Wednesday, December 8, 2010


A small gathering I attended on Saturday, combined with some of the concerns the players had when creating characters for the current HERO campaign, has me wondering if there's an epidemic condition out there.

Observation #1

Some of my players are new to HERO System. Disadvantages have been a part of the game since the very first edition, and the name change to Complications has not changed their function in the least: they're hooks to get the players into the action, to engage and challenge them.

These new players, who didn't know of the tradition, were content to take just 15 points each out of a possible maximum 75 points of Complications. They eyed the section on Complications as if they had their pick of a wide selection of bombs that could be strapped to their groins and detonated at the GM's pleasure. The thought of weakening a character was anathema.

I had to convince them that I took my role as GM more as a storyteller than adversary. I'm still not quite sure they trust me. It makes the decision to make Complications non-adders an interesting decision, but I'm not going to talk about that here—either I mentioned that already or I will later, but not now.

Observation #2

This has to do with that gathering I mentioned above. It turns out I earned serious brownie points with the GM of another game which I play in by writing several pages of potential backstory for the character I was thinking of playing. It wasn't even "I must have this or you're a poopy-head," it was more like "If we could swing this, what if this happened," etc.

This impressed him for some reason. Some of the documentation I sent him had him unable to sit still; numerous times he had to get up or show his wife some delightful bombshell I'd handed him in the volumes of text I'd wrtten. I even coined a term for this condition: Epiphalepsy. It's the condition that exists when a string of ideas gives you virtual seizures.

Conclusion? Oh, just an introduction!

I thought about the two of them together, and wondered, "Is it so unusual for someone to write up a history rife with hooks? Is it so strange that a player give the GM some idea (or a lot of ideas) what kind of trouble he wants to get into?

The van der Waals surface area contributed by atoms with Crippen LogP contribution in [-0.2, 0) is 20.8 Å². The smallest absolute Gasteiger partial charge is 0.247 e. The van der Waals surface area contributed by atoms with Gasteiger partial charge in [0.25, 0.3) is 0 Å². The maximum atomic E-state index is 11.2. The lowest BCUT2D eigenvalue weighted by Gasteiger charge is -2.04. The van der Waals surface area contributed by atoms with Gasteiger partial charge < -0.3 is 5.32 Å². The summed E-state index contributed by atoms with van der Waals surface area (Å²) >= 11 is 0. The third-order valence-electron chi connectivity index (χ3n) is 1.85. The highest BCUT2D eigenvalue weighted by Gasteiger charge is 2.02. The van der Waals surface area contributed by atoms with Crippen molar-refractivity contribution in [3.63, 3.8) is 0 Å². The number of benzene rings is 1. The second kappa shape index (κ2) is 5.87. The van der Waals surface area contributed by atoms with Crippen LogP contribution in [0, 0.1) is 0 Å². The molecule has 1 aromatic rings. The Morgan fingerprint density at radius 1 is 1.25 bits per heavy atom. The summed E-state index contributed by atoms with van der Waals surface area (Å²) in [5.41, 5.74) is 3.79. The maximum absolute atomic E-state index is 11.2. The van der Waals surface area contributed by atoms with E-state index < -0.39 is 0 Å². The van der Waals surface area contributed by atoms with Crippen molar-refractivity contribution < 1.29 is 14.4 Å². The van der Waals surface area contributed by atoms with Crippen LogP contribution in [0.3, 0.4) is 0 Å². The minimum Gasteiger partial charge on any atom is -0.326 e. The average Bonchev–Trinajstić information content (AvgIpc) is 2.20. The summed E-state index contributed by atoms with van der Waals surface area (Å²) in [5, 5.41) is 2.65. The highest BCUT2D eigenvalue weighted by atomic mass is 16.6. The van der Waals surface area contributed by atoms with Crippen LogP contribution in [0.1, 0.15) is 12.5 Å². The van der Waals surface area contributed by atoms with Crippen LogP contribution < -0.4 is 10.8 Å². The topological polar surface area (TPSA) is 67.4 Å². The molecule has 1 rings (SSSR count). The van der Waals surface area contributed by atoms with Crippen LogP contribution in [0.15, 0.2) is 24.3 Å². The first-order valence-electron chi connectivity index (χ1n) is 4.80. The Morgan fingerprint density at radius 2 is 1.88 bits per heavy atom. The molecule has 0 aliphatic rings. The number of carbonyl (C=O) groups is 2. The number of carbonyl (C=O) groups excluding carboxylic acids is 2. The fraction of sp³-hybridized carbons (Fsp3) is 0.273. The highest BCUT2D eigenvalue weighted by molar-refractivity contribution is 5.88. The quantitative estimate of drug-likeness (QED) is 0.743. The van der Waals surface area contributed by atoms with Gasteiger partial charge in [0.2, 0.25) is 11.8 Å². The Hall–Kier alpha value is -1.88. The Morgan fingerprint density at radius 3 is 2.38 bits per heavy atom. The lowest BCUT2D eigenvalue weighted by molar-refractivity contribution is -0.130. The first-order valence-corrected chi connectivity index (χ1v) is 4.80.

Judging by these two instances, it may be. And that makes no sense.

PvGM? How about NO?

Some players (and worse, some GMs) believe the relationship at the gaming table should be adversarial. This is bull, to grossly understate it. To understand what I find so abhorrent about this picture, consider the role of the GM and compare that to the resources of the GM.

Which would you rather be: nothing, or God's worst enemy?

The GM, by definition, has complete control over every character that the players themselves don't have authority over. This is why they're called "non-player characters."

Furthermore, the GM can create additional NPCs in any quantity or at any power level to create whatever situation he deems necessary to create the situation or atmosphere he desires.

Additionally, the GM is the players' interface to the game world. He's an integral part of the roleplaying feedback loop. Player states character's action, GM consults relevant tables and rules, takes into account the situation that only he understands intimately, applies whatever fudging he desires, and announces the result.

Thus, to the players the GM is an omniscient, omnipotent being who is decidedly not omnibenevolent. This kind of being makes the worst adversary possible. If the relationship is truly adversarial, the GM can arrange a TPK every single time. The GM can only lose if he consents to it first.

Does this make the adversary GM sound like a Really Bad Idea? It had better.

So why isn't gaming ruined forever?

There's one and a quarter reasons why gaming doesn't fall apart after the first session.

The quarter reason is that games contain rules on balanced characters, how combat can run, what die rolls mean, etc. This would be a full reason, except that it has the -75% limitation Most Rules Are Just Guidelines Anyway. I have yet to see a ruleset that is so justifiably confident in its completeness that they don't encourage the GM or players to adopt house rules, fudge die rolls, etc. to keep the action going. (And before you cite the original AD&D, I did say "justifiably.")